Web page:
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The Artist Heads to the Savannah Film Festival

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I have been the Special Programming Director for the Savannah Film Festival for the past several years and will be blogging about the ins and outs of planning a festival, and maybe sharing a little gossip along the way.

As the Special Programming Director, my role includes securing major films for the festival's gala evening screenings as well as inviting down stars to be honored and to otherwise participate in the festival, be it promoting their films or to meet and educate students at SCAD.

Now in it's 14th year, the Savannah Film Festival is hosted by SCAD (the Savannah College of Art and Design), so a lot of thought and choices I make are based on 1) what will appeal to and be useful for the students, and 2) what will appeal to the general public of Savannah and the many tourists and industry folk who come in for the festival.

Some of our Special Screenings last year included: Black Swan, Rabbit Hole, Blue Valentine, and 127 Hours. Over the years attendees and honorees have included: Ian McKellen, Liam Neeson, Isabella Rossellini, Peter O'Toole, Woody Harrelson, Michael Douglas, Catherine Zeta Jones, Jane Fonda, James Franco, Sidney Lumet, Patricia Clarkson, Jeremy Renner, Tommy Lee Jones, John Waters, George Segal, Alec Baldwin, Roger Ebert, Terrence Malick, Sydney Pollack, Vanessa Redgrave and Milos Forman.

I wasn't going to blog about any of the films I'm programming -- especially before we officially announce our lineup -- but The Weinstein Company offered us The Artist as one of our special screenings this year and I was lucky enough to see it last week before it appears at Toronto.

For those of you who don't know, The Artist is a silent, black and white film written and directed by Michel Hazanavicius and stars French actors Jean Dujardin and Berenice Bejo with featured performances by John Goodman, James Cromwell, Malcolm McDowell, Missi Pyle and Penelope Ann Miller. It was the breakout hit at the Cannes Film Festival this spring and was promptly snapped up by the Weinstein Company for release in the States this Thanksgiving

Usually I dismiss much of the buzz from Cannes because so many of the "hit" movies are dark, artsy and pretentious... very French. We've shown a couple of the Palme D'Or winners over the years, but oftentimes the Savannah crowd leaves the theaters baffled and disappointed. This film, however, is just as good as I'd heard, if not better.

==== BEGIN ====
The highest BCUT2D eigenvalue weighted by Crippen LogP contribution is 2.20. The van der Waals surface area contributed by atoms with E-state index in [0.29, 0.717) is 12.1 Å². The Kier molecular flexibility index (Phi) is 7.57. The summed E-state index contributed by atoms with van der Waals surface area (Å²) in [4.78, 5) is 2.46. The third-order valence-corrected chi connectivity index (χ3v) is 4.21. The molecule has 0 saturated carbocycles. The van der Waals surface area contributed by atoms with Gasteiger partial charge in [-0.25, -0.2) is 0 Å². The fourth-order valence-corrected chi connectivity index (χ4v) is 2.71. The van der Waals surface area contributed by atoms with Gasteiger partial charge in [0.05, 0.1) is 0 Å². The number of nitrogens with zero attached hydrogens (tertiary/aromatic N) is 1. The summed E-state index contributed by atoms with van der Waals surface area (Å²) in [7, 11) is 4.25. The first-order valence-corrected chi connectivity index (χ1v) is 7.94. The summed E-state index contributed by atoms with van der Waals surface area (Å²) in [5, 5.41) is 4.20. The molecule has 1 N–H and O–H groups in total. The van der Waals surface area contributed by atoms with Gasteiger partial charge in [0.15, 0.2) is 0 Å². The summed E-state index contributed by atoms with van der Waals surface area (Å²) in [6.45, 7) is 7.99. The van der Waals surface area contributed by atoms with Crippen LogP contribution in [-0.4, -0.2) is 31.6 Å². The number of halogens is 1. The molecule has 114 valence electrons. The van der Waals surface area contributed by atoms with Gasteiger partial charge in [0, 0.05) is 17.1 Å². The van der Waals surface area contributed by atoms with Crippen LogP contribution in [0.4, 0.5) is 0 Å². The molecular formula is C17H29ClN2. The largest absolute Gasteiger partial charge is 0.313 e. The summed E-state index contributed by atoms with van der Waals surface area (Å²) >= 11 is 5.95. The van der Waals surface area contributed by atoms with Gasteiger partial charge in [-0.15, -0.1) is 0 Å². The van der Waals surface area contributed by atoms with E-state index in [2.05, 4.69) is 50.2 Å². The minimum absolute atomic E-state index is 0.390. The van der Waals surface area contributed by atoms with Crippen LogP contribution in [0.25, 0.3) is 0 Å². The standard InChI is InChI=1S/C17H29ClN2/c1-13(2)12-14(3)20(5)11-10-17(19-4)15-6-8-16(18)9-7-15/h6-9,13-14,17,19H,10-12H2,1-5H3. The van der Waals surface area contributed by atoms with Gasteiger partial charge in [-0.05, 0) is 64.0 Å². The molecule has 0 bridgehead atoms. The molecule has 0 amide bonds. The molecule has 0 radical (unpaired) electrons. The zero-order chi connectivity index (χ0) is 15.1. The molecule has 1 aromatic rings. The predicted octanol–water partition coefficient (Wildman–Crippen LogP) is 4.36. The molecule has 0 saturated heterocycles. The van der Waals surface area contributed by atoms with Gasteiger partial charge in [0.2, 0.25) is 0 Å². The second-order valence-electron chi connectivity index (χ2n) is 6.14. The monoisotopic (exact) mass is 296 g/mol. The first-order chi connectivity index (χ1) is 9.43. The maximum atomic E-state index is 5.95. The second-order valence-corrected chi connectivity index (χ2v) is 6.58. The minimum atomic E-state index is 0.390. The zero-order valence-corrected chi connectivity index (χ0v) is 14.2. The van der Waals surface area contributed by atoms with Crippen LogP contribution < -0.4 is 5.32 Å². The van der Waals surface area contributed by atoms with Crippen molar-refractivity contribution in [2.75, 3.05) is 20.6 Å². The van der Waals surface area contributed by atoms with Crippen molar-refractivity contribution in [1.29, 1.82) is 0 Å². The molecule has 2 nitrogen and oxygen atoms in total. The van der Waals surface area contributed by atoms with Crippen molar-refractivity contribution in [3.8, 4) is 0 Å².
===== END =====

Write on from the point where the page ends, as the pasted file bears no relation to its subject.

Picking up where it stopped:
I decided midway through my viewing that I want to open the festival with it. It seems like the perfect fit. First of all, it's about movies and it's a celebration of old Hollywood. Also it's about an artist struggling with his pride and defending his art form. The film takes place in Hollywood in 1927-1931 when movies are transitioning from silent to "talkies". Dujardin plays a veteran silent movie actor and Bejo plays a young star who rises to prominence in the talkies just as Dujardin's life and career spiral down the drain.

I also found the movie to be an interesting allegory for the current transition between print and digital media. But maybe that's just the world I live in.

I suspect that there's going to be a bit of debate in the film festival office when I tell them I want to open the festival with The Artist (if you're reading this guys: Surprise!). The Festival Director has final approval over the schedule I present. I don't blame their concern. I went in to it kind of dreading watching a silent, black and white movie for 2 hours. But it won me over quickly and I left the theatre with a big stupid grin on my face.

Opening Night is traditionally a slot for a big glitzy starry film and the Savannah audience, though very savvy, has certain expectations from us. I know it's risky to open the festival with a silent black and white film in a dated aspect ratio (to more authentically look like a movie from the 1920s). For me (and I'm assuming the rest of the festival staff), the most satisfying moment is sitting in the theatre watching a film we knew was a bold choice, and realizing that all 1100 people in the theatre are completely riveted to the screen. It doesn't always happen, but when it does it's magical.

This is a movie that I truly believe is the perfect way to set the tone for the festival as our opener. Hopefully I will be able to make a compelling argument. We will have to wait and see what happens when we announce our final lineup in October.

The Savannah Film Festival runs from October 29 - to November 5. For more information, visit www.scad.edu/filmfest.